Between Brexit in the UK and Donald Trump in the US, the global discussion about immigration rights and border control has made us all want to double check our passports. Interestingly, those issues have been vigorously debated just off the coast of the USA for much longer than the existence of Trump hair memes. Bermuda, a picturesque 21-square mile island about 600 miles off the coast of North Carolina, has been struggling with its own understanding of immigration and the implementation of immigration reforms.
In many ways, the conversation about immigration in Bermuda mirrors that in the US and in Europe – heavily focused on how to address and balance the interests of both long-time residents as well as newer arrivals. With increasing globalization, greater ease of travel, and economic and social pressures compelling individuals to range far beyond their home countries for greater opportunity – or even basic security – the conversation is not likely to abate any time soon.
The immigration issue in Bermuda is complex, and revolves around the inability of long term residents to apply for or receive Bermudian citizenship, or “status.” In 1989, the existing pathway to status was eliminated, leaving a gaping void in immigration policy. Bermuda is one of the few places in the world where such a void exists.
The process of creating a pathway to status has remained stagnant, resulting in tensions among citizens and non-citizens. Some non-Bermudian residents can become permanent residents (PRCs) and do enjoy certain freedoms that other non-citizens do not – such as working on the island without a work permit. But PRCs are still denied rights that should be granted to them as long standing members of the Bermudian community; they cannot vote, must pay a higher tax to purchase land, and their children have no long-term rights on the island. They are, in effect, second class citizens.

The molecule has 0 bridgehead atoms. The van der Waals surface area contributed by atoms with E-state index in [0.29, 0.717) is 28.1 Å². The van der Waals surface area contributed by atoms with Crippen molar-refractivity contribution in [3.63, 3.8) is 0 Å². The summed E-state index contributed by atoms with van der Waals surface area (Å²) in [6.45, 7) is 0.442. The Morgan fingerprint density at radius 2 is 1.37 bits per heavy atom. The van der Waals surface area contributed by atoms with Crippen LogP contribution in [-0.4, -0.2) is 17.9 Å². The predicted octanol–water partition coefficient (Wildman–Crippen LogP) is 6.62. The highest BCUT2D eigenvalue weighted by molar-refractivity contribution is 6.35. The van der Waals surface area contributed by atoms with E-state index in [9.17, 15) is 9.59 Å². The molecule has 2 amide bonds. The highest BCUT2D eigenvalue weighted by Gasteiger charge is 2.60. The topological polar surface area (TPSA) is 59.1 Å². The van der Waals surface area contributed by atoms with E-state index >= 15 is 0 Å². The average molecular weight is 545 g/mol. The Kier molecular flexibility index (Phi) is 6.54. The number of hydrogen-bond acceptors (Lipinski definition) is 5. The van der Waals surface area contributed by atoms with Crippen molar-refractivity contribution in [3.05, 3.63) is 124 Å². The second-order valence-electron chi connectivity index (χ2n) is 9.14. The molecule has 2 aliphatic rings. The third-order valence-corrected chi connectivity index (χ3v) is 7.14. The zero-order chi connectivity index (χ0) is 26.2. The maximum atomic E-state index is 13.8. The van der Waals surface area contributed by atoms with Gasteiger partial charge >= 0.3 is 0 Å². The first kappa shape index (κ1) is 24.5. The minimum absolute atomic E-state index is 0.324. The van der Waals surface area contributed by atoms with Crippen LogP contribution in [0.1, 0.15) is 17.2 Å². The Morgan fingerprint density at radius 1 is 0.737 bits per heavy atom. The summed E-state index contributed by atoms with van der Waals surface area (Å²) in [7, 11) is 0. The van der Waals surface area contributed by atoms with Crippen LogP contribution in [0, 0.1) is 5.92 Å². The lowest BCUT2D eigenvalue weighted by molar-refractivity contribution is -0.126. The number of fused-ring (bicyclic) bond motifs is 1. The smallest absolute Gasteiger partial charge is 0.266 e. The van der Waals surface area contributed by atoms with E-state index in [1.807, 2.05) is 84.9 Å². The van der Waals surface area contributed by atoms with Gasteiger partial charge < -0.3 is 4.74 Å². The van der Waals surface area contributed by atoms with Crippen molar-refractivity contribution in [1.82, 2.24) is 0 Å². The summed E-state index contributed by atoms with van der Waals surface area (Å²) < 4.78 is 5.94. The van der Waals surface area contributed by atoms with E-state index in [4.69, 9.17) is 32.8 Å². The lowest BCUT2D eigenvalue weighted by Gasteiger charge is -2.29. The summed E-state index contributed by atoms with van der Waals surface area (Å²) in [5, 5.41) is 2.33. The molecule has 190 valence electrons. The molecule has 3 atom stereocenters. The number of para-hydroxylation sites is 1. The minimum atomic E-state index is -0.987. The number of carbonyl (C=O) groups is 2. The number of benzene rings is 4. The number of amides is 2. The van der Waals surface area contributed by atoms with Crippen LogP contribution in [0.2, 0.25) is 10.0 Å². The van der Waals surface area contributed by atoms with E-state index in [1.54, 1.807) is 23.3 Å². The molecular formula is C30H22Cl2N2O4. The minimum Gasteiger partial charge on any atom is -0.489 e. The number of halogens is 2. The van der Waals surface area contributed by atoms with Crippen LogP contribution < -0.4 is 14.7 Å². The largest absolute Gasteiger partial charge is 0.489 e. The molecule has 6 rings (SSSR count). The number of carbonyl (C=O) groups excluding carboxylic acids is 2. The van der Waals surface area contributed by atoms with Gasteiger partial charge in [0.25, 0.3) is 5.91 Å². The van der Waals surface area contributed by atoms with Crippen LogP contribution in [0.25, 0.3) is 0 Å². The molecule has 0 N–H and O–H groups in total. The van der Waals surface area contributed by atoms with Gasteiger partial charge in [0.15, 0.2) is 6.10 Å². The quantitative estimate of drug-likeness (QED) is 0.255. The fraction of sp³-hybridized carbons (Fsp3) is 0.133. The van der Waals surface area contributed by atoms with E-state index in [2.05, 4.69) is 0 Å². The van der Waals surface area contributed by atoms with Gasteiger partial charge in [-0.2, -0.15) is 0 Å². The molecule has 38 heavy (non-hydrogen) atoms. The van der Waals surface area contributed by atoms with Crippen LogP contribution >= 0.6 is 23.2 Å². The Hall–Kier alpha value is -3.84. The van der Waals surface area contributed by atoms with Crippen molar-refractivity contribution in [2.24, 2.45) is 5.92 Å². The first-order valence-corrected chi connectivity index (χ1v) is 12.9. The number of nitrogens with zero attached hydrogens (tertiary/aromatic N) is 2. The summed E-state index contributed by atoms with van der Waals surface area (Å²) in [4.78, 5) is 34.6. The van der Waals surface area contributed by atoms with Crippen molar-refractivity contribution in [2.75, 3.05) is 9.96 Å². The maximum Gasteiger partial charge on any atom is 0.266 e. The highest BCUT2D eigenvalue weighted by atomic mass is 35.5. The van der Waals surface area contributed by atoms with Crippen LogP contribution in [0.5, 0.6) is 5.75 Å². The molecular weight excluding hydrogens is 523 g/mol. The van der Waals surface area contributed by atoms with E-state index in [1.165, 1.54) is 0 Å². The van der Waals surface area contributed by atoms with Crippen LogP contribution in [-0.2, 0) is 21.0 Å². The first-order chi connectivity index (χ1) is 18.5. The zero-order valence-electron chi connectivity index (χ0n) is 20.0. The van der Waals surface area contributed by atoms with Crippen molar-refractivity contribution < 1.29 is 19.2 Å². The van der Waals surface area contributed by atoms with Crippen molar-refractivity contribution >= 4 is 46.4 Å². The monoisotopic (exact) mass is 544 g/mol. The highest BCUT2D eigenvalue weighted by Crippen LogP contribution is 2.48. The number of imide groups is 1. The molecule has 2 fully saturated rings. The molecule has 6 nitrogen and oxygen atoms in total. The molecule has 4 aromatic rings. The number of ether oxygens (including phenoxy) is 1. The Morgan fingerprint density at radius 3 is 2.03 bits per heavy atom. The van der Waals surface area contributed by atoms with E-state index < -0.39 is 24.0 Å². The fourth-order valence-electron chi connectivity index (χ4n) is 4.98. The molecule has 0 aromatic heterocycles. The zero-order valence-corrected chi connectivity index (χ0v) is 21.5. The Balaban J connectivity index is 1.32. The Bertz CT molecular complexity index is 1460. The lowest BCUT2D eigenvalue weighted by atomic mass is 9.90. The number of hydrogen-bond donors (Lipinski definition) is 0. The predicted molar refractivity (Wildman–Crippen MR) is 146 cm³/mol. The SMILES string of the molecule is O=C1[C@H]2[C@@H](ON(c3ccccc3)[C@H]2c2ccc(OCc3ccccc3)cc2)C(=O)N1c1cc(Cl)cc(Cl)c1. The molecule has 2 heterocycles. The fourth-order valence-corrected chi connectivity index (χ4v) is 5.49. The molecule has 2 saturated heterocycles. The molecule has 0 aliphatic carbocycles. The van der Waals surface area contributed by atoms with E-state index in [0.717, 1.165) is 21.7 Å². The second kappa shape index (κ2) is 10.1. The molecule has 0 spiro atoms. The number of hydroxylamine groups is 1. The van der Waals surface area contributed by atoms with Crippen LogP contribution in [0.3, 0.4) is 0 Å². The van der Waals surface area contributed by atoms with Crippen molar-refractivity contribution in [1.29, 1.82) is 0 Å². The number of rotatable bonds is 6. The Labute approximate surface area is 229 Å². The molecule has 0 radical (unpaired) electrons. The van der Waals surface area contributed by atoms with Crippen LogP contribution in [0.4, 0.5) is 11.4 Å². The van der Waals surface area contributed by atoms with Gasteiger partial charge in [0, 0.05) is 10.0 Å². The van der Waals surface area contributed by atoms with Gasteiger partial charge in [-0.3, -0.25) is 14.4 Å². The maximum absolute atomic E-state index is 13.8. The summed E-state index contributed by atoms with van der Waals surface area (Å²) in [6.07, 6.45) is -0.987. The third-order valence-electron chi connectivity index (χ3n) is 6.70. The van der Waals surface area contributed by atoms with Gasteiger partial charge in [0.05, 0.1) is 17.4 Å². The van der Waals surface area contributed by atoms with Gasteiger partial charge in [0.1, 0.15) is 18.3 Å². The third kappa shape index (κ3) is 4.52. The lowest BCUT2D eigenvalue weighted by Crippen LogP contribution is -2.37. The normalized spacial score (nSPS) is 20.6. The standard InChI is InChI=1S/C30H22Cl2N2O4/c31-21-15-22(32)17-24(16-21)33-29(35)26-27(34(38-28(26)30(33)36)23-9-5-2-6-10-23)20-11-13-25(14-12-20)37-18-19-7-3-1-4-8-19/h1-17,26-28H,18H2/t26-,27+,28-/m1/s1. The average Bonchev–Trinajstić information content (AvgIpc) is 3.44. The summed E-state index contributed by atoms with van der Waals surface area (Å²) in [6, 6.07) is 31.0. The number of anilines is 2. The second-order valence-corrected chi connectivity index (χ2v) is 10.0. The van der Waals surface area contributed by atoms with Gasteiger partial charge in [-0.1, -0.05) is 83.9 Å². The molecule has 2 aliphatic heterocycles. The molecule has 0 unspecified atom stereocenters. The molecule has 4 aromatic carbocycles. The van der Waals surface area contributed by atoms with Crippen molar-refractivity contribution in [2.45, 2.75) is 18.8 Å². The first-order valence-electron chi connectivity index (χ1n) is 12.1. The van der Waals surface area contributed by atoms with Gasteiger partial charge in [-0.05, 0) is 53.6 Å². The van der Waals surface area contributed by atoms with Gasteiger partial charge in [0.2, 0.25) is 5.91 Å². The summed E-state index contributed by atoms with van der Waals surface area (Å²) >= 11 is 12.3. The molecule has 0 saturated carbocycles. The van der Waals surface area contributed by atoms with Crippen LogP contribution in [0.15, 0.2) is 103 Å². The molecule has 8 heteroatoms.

I have an Irish father and an American mother, and citizenship in both countries. I am Bermuda born and raised – and proud of it. Yet I remain unable to obtain status myself. I have always considered Bermuda to be my home, but it is hard to think that I will never be a citizen in the nation I call home nor truly a national in the countries to which I have citizenship. My children will have no rights to Bermuda, and it is sad to consider that I might not be able to raise them in the beautiful island that I call home.
I do understand the sensitivity surrounding immigration reform. Bermuda is a small island with limited resources and jobs available. It makes sense that people are very protective of who has a claim to the island and all that comes with it.
However, many of the people fighting to improve their legal standing are not strangers to Bermuda. In many cases, they are people who have become engrained in Bermuda, its culture and community over decades – like my father, who has now lived more of his life in Bermuda than in his native Ireland – and they deserve the chance to have the security that status provides.
And what’s more, in Bermuda, an independent, international Fiscal Responsibility Panel has produced an Annual Assessment of Bermuda suggesting that a more liberal immigration policy would help to boost the growth of Bermuda in terms of population and economy.
Again, I am struck by the similarities in the discussions in Bermuda, the US and Europe. The absence of a pathway to status in Bermuda is like building a wall between citizens and non-citizens. The economic benefits of providing “non-native” residents with status and security should encourage countries – Bermuda and the US alike – to welcome immigration reforms and to also encourage people to come to their country as a place of opportunity. Indeed, in a more connected world, people will remain inclined to move for economic opportunities or to escape political unrest. I don’t believe that stopping the flow of immigration matches the reality of the world we live in today.
I think that Bermuda, the US and the world at large, need to have an honest and educated discussion about the realities of globalization and the implications of providing long term security to a country’s long term residents who are not yet citizens. We need long-term solutions that are careful to respect the interests of the citizen population, while also respecting the rights of the newcomers.
I cannot help but notice that granting long term residents of Bermuda status is not a one-way street. There is so much more that comes out of being a citizen than just owning a passport. The implications range from improved human rights to a stronger economy to a more stable population, marked by more citizens, more people with rights, and more people with the freedom to exercise these rights within the Bermudian economy. In Bermuda, such solutions won’t help only one group or one side, but all of us – we are one Bermuda.
Perhaps, by addressing its own immigration problem, Bermuda can become a model for successful reform, and teach a lesson to the rest of the world. If Bermuda can achieve this, then maybe there is hope for similar changes to occur on a larger scale across the world.
– Aisling Gorman, University of Richmond, Intern